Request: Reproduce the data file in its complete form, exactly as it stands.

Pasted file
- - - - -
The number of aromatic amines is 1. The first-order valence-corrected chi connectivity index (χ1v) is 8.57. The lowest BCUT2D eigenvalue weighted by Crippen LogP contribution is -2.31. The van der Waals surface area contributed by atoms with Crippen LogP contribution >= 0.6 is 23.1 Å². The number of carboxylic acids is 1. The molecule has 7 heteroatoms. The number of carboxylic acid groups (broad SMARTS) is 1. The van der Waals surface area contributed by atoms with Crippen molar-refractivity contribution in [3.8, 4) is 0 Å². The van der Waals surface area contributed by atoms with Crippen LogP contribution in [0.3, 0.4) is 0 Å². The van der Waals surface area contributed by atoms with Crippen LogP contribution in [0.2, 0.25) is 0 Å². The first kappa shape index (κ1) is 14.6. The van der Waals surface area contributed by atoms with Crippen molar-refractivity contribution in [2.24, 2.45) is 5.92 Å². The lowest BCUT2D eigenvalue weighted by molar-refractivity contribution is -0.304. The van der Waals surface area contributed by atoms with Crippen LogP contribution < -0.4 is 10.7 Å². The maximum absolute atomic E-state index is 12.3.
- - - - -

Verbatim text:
The number of aromatic amines is 1. The first-order valence-corrected chi connectivity index (χ1v) is 8.57. The lowest BCUT2D eigenvalue weighted by Crippen LogP contribution is -2.31. The van der Waals surface area contributed by atoms with Crippen LogP contribution >= 0.6 is 23.1 Å². The number of carboxylic acids is 1. The molecule has 7 heteroatoms. The number of carboxylic acid groups (broad SMARTS) is 1. The van der Waals surface area contributed by atoms with Crippen molar-refractivity contribution in [3.8, 4) is 0 Å². The van der Waals surface area contributed by atoms with Crippen LogP contribution in [0.3, 0.4) is 0 Å². The van der Waals surface area contributed by atoms with Crippen LogP contribution in [0.2, 0.25) is 0 Å². The first kappa shape index (κ1) is 14.6. The van der Waals surface area contributed by atoms with Crippen molar-refractivity contribution in [2.24, 2.45) is 5.92 Å². The lowest BCUT2D eigenvalue weighted by molar-refractivity contribution is -0.304. The van der Waals surface area contributed by atoms with Crippen LogP contribution < -0.4 is 10.7 Å². The maximum absolute atomic E-state index is 12.3.